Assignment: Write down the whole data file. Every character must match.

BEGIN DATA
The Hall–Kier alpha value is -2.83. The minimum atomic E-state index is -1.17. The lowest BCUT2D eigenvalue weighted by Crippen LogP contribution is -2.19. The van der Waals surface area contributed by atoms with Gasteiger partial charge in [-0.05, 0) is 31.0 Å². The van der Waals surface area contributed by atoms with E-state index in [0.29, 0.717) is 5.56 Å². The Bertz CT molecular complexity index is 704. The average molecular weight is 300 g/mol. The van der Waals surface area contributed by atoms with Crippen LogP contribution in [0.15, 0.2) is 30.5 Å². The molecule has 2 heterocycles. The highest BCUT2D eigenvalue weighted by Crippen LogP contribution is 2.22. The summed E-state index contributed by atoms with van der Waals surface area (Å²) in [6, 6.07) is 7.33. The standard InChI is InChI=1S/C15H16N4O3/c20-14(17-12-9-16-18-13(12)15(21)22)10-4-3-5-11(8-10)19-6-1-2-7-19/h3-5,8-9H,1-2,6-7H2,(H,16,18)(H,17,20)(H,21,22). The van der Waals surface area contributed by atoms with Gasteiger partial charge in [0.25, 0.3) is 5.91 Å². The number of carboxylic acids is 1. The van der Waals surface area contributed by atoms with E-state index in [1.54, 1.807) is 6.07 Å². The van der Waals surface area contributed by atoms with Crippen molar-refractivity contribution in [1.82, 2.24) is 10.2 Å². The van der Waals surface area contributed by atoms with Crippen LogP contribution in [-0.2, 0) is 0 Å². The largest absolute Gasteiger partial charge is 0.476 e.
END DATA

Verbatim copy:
The Hall–Kier alpha value is -2.83. The minimum atomic E-state index is -1.17. The lowest BCUT2D eigenvalue weighted by Crippen LogP contribution is -2.19. The van der Waals surface area contributed by atoms with Gasteiger partial charge in [-0.05, 0) is 31.0 Å². The van der Waals surface area contributed by atoms with E-state index in [0.29, 0.717) is 5.56 Å². The Bertz CT molecular complexity index is 704. The average molecular weight is 300 g/mol. The van der Waals surface area contributed by atoms with Crippen LogP contribution in [0.15, 0.2) is 30.5 Å². The molecule has 2 heterocycles. The highest BCUT2D eigenvalue weighted by Crippen LogP contribution is 2.22. The summed E-state index contributed by atoms with van der Waals surface area (Å²) in [6, 6.07) is 7.33. The standard InChI is InChI=1S/C15H16N4O3/c20-14(17-12-9-16-18-13(12)15(21)22)10-4-3-5-11(8-10)19-6-1-2-7-19/h3-5,8-9H,1-2,6-7H2,(H,16,18)(H,17,20)(H,21,22). The van der Waals surface area contributed by atoms with Gasteiger partial charge in [0.25, 0.3) is 5.91 Å². The number of carboxylic acids is 1. The van der Waals surface area contributed by atoms with E-state index in [1.54, 1.807) is 6.07 Å². The van der Waals surface area contributed by atoms with Crippen molar-refractivity contribution in [1.82, 2.24) is 10.2 Å². The van der Waals surface area contributed by atoms with Crippen LogP contribution in [-0.2, 0) is 0 Å². The largest absolute Gasteiger partial charge is 0.476 e.